BENOIT PETRUS, THE SHANGHAIREN
The Shanghairen aims to showcase creative visions of Shanghai. It's inspired by the iconic covers of The Parisianer and The Tokyoiter. The project was first introduced to us by Drawn Volume.3 artist, Xuni Gong who designed a beautiful cover for the project. We spoke to founder Benoit Petrus about The Shanghairen and he walks us through some of his favourite pieces.
Firstly, please could you introduce yourself and tell us about your project, The Shanghairen. How did the project begin?
Hello my name is Benoit Petrus, I used to live in Paris for 8 years before I decide to move to Shanghai in 2014, in pursuit of adventure and exoticism. Today I am working for brands and advertising agencies, producing digital and traditional content for them.
Last year I discovered ‘The Tokyoiter’ online and totally loved it.
I have so many memories and so many different feelings when it comes to Shanghai, I could not resist to imagine what ‘The Shanghairen’ would be like.
I had no idea where to start, nor how could I convince enough illustrators, but I decided to start the project, I reached out to some friends and artists and finally manage to onboard 30 people in one month.
Can you explain how you and the editorial team select covers for The Shanghairen? Is there an initial concept or brief that the artist has to follow?
There is no particular rules artist have to follow, the brief is quite simple :
The cover have to represent unique sides of Shanghai, in a rather manifest way.
Do you have any particular favourite or memorable covers that you’d like to share?
Peter Zhao’s cover is reminiscent of the hot nights of summer, when street food stands were still allowed everywhere. By looking at the cover you could almost smell and hear the sound of the chǎomiàn ( Shanghai noodles) being pan fried.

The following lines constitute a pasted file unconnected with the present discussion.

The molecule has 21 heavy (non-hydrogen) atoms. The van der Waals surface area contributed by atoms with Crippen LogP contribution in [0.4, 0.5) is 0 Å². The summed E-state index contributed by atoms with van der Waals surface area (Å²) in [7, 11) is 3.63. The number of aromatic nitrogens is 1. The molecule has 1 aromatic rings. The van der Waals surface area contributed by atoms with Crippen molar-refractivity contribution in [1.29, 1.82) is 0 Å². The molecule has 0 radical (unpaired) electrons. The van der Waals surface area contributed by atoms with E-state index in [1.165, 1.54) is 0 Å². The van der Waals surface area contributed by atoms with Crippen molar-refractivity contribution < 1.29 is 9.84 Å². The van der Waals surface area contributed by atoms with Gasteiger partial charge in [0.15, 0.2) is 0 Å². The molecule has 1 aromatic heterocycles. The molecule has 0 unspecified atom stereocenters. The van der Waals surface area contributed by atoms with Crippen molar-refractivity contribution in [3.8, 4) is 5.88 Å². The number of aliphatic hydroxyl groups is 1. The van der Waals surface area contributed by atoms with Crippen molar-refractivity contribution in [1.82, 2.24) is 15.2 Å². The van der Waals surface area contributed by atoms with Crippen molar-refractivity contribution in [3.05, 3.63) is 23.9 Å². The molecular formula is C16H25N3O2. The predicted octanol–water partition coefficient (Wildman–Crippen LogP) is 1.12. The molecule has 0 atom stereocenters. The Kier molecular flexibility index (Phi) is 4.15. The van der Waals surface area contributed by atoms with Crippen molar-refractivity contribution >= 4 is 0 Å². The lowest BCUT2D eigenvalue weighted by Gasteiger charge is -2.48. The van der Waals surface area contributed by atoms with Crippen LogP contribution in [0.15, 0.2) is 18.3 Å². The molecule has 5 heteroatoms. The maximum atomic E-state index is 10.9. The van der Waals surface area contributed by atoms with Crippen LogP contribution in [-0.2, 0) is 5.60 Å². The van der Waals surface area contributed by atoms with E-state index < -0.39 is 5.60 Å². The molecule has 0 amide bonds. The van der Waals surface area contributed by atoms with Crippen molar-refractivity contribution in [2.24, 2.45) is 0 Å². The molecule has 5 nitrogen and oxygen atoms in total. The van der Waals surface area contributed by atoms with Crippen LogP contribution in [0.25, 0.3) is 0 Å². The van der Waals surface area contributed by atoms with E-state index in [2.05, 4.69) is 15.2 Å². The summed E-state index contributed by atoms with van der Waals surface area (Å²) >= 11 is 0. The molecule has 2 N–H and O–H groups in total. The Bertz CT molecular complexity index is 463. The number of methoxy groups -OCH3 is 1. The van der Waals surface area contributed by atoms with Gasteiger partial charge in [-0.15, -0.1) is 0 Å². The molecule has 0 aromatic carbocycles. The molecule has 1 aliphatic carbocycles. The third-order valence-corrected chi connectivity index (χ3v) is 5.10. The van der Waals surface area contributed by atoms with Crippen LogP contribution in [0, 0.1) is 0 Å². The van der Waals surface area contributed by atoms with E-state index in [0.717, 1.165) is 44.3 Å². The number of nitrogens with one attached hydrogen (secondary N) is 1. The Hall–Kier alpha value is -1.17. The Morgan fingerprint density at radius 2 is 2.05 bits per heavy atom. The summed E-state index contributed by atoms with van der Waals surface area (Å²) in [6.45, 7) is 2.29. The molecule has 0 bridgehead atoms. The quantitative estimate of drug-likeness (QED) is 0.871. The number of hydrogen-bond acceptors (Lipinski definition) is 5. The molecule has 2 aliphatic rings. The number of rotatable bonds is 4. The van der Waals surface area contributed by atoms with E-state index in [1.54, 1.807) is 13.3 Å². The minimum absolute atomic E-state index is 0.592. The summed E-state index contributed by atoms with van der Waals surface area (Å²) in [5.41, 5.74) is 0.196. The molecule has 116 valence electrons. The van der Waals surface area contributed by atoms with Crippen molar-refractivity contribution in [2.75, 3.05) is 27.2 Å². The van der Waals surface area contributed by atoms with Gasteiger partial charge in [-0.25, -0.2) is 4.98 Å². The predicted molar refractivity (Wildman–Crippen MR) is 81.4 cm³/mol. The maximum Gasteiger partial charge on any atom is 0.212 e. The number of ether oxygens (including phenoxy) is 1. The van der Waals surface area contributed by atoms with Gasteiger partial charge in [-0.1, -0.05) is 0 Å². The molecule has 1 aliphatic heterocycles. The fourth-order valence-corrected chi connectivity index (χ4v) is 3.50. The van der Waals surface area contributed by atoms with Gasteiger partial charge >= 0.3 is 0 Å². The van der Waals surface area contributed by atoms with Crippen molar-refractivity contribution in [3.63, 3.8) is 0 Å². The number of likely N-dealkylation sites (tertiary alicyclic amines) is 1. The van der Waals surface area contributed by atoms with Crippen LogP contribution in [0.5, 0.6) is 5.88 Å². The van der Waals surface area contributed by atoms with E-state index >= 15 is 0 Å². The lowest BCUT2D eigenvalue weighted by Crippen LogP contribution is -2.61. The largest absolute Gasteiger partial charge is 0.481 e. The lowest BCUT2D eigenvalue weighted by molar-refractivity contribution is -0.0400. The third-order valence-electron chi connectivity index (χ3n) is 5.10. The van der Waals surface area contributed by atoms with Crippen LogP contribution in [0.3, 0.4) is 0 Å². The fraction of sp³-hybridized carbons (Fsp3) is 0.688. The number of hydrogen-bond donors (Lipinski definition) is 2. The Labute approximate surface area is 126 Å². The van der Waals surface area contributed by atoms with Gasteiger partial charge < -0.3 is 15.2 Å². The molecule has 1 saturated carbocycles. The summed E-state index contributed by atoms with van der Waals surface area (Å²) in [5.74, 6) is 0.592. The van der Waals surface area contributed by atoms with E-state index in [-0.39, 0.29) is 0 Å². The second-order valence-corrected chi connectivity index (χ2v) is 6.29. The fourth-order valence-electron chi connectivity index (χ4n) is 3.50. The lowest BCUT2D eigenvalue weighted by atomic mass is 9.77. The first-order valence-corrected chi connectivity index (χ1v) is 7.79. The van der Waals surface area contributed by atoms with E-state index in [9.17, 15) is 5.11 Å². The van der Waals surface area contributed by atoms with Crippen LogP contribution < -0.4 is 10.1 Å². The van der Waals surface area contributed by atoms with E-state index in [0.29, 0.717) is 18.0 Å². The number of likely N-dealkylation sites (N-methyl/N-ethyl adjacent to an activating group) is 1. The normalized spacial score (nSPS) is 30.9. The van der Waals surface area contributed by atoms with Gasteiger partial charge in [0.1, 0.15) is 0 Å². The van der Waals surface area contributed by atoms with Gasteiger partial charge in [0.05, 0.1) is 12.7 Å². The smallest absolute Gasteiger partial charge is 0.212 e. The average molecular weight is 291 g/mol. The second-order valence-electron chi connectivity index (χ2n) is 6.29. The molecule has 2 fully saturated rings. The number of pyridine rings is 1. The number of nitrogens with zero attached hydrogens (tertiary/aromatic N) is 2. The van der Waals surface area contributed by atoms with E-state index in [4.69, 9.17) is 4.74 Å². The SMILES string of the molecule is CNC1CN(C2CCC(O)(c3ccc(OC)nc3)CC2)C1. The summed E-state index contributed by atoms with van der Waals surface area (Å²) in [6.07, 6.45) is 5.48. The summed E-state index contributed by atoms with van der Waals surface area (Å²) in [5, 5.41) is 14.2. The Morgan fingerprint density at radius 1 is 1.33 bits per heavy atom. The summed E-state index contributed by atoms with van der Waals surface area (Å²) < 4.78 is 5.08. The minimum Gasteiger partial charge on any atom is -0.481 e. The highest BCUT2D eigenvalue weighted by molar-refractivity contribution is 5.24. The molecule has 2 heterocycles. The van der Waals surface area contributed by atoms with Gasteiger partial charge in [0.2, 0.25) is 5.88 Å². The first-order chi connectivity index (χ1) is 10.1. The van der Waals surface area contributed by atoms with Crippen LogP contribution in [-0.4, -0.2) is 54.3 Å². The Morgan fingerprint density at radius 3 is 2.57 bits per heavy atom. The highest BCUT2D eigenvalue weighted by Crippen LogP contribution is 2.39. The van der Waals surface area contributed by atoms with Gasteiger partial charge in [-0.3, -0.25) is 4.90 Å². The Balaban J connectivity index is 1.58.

Shane Li is an artist who joined the project very recently, after he discovered the first publications. As he was looking for inspirations, I suggested him to draw the Yanan elevated road on a Saturday night where blue neons lighten the underside of the road. He surprisingly managed to create the same level of intensity as it is in real life.
Peter Zhang’s cover is quite funny, this is probably the common thing that happen to every people who taste xialongbao’s for the first time.
Shanghai is a modern metropolis and one of the world's main financial hubs.
Yet, it still has sprawling Yu Gardens featuring traditional pavilions, towers and ponds.
This juxtaposition between an ultra-modern city and a city that still proudly showcases its cultural, artistic and architectural heritage must make for a unique visual language.
Is this a common theme and source of inspiration for creatives residing in Shanghai?
Exactly, they are living in a very cosmopolitan city with an incredibly diverse mix of cultures from Asia and the rest of the world. They are young people with new values but they also have a growing interest towards their traditions and the roots of their culture.
What are your top 3 destinations that an artist or designer visiting Shanghai should visit?
Yongfoo Elite’s Restaurant ( somehow drawn by Jiayi Ou)
What are your aims for The Shanghairen for the next 12 months?
We will release a website this summer with additional stories about the covers and their authors,
I would also like to experiment with interactive, audio and animated covers.
We are currently discussing with the Mayor of Shanghai to create a physical exhibition for this fall, that’s our biggest goal as we can finally display the arts to a wider audience and gather all artists in the same place.
How can artists submit work and be involved with The Shanghairen?
Thanks for your time today Benoit! It was great to hear more about the project - we’re looking forward to seeing how it progresses!